Purple Prose + querying

Promises Promises Promises

©Stina Lindenblatt

Promise only what you can deliver. Then deliver more than you promise. Author Unknown

Nothing is more frustrating than being the recipient of empty promises. Especially when they come from the same person. Again and again and again. When you make a promise and you know at the time it’ll be impossible keep, it’s no longer a promise. It’s a lie. Make too many of them, and you lose credibility, and no one wants that, right?


In writing, broken promises can be both good and bad. When you write a query or synopsis, you’re making a promise to the agent or editor. If you’re promising a book filled with mystery and intrigue, your book better live up to that promise.

©Stina Lindenblatt

Thou ought to be nice, even to superstition, in keeping thy promises, and therefore equally cautious in making them. ~Thomas Fuller

The dreaded first chapter is the king of promises. If your first pages are filled with grammatical errors, awkward sentences, and typos, guess what you’re promising the rest of the book will be like? If your main character is flat, then the agent expects he won’t improve much beyond the first chapter. These are two promises you want to break. Unfortunately, agents won't stick around to find out if you do.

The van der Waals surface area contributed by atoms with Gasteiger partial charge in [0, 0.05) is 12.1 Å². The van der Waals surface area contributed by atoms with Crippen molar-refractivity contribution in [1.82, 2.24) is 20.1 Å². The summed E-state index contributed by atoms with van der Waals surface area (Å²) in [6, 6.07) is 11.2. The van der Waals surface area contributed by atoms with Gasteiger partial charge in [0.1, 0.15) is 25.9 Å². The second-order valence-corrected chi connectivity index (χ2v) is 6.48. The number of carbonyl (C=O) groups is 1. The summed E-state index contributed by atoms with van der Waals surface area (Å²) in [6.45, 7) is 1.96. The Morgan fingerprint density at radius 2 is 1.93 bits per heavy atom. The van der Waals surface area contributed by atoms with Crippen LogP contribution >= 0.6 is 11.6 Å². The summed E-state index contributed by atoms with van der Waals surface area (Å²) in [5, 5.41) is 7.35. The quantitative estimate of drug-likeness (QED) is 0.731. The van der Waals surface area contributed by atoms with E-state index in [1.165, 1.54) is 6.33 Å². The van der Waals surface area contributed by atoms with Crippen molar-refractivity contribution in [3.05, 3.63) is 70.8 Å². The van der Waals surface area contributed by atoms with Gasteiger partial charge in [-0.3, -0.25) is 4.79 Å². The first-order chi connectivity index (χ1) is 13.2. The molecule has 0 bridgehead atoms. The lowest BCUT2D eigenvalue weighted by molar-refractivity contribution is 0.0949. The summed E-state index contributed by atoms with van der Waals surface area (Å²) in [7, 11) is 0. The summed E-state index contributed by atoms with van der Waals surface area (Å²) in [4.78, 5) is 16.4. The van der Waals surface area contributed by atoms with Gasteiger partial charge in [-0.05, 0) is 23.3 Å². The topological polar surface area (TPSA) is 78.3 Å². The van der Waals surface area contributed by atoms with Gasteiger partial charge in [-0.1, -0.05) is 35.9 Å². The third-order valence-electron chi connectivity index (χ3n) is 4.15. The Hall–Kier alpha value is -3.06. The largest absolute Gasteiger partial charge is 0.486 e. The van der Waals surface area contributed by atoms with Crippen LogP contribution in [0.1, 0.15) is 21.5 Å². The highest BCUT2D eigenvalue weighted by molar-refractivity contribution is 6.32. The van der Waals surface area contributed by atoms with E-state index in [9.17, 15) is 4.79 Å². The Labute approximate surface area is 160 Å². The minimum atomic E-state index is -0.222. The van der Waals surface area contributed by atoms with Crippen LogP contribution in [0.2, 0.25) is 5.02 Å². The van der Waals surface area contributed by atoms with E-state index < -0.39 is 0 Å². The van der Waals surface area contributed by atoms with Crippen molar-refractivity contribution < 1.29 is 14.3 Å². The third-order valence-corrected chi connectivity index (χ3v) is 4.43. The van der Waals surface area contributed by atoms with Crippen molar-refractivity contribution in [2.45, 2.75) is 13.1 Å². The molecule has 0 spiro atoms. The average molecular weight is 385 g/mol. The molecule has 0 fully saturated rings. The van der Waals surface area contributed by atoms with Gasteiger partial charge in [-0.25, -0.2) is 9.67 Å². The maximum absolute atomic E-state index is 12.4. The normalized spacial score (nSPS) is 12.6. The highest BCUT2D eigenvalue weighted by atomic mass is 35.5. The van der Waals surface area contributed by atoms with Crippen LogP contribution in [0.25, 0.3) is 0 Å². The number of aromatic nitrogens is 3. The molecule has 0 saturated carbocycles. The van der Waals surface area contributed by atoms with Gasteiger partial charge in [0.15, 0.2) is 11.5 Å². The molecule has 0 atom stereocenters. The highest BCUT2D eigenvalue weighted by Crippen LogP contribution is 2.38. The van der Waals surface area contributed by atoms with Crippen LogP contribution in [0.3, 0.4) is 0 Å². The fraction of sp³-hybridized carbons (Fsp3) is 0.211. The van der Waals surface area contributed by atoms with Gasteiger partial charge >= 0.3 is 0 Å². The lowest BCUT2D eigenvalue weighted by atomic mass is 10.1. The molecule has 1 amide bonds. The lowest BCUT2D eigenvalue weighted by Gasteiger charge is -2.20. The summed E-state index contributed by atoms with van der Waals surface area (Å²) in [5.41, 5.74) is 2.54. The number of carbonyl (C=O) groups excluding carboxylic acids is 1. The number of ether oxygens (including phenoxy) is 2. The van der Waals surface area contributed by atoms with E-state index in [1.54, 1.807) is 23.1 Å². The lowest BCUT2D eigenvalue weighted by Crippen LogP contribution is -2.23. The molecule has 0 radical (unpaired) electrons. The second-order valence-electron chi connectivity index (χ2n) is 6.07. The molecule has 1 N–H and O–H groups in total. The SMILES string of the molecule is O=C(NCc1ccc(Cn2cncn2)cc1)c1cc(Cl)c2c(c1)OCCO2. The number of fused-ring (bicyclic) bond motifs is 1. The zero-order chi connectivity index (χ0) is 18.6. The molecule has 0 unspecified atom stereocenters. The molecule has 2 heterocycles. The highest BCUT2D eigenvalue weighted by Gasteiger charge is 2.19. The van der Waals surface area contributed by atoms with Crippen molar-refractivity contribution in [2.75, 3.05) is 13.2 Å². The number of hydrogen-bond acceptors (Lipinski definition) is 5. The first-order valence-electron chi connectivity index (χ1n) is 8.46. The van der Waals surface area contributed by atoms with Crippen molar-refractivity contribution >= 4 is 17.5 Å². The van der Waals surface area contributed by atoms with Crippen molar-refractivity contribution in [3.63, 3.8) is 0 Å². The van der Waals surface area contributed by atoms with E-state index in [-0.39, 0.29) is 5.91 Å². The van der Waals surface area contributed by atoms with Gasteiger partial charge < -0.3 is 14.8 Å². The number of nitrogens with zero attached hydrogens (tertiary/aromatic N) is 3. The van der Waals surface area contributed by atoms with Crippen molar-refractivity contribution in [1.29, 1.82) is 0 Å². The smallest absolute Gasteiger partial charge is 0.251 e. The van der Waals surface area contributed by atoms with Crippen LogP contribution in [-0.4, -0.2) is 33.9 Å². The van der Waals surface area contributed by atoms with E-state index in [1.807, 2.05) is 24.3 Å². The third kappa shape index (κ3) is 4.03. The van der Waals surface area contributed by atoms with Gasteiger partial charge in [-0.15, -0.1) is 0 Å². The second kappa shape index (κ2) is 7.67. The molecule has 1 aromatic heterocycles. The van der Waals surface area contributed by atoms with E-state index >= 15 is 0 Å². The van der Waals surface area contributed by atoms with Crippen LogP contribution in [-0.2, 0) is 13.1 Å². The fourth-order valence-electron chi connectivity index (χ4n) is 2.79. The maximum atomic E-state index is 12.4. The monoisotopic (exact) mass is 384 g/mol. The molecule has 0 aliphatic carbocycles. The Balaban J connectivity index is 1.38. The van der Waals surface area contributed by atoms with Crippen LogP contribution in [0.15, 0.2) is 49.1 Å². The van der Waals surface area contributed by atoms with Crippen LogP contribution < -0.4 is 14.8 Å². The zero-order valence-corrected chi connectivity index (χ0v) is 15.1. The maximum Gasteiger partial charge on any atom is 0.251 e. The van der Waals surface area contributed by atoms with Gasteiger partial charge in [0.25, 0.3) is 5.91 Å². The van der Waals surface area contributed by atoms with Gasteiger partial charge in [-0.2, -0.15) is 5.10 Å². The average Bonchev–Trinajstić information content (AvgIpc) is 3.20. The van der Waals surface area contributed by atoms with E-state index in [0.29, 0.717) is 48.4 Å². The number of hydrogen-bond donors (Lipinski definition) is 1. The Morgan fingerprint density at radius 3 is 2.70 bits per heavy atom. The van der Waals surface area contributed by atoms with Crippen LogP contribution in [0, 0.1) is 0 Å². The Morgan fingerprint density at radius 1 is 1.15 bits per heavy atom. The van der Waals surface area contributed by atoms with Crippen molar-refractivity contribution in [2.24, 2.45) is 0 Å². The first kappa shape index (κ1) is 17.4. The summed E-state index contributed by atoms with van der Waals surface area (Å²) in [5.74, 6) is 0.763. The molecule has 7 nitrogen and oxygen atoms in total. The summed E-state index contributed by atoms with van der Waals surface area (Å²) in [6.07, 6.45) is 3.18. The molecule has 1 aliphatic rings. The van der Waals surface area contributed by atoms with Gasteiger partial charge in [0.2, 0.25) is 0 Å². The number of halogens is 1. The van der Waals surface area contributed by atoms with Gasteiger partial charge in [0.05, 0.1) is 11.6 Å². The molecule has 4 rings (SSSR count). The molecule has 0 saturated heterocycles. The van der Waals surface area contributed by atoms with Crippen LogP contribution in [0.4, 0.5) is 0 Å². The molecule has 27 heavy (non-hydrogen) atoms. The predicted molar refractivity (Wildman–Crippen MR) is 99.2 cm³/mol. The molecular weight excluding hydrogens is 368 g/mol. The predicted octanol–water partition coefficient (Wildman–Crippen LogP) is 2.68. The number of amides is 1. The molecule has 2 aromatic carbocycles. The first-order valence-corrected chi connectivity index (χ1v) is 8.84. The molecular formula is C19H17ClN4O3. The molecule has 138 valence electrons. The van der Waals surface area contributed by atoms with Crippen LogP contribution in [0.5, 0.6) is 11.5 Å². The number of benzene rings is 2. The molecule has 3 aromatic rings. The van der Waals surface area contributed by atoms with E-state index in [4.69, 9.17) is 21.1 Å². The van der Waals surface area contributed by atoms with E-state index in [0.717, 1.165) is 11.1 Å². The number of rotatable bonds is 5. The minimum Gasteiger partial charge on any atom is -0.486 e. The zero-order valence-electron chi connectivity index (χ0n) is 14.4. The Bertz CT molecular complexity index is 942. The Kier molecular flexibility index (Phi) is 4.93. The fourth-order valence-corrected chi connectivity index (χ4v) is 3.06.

If the beginning is humorous, the reader expects this tone to continue throughout the story. If your first chapter is kickass great, you’ve promised the rest of the book is the same. Professional critiques from conferences and workshops are wonderful, but you need to make sure what was said in those pages carries through to the end of the book. These two promises are ones you don't want to break.

©Stina Lindenblatt

What do promises and hearts have in common? They're meant to be kept but always end up broken. Author Unknown

Broken promises in your story can add conflict, and this is when broken promises rock. If your character’s boyfriend keeps making promises he doesn’t keep, this will ultimately shape the story and affect her character arc. If a character’s dad always made promises he didn’t keep when she was a kid, that will shape who she is at the beginning of the story, and how she acts in given situations. Because of her dad’s empty promises, she doesn’t trust men. Think of all the story possibilities waiting for you given that scenario, especially if your book is a romance.

How do broken promises make you feel? Do you use them in your stories?

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Promises Promises Promises + querying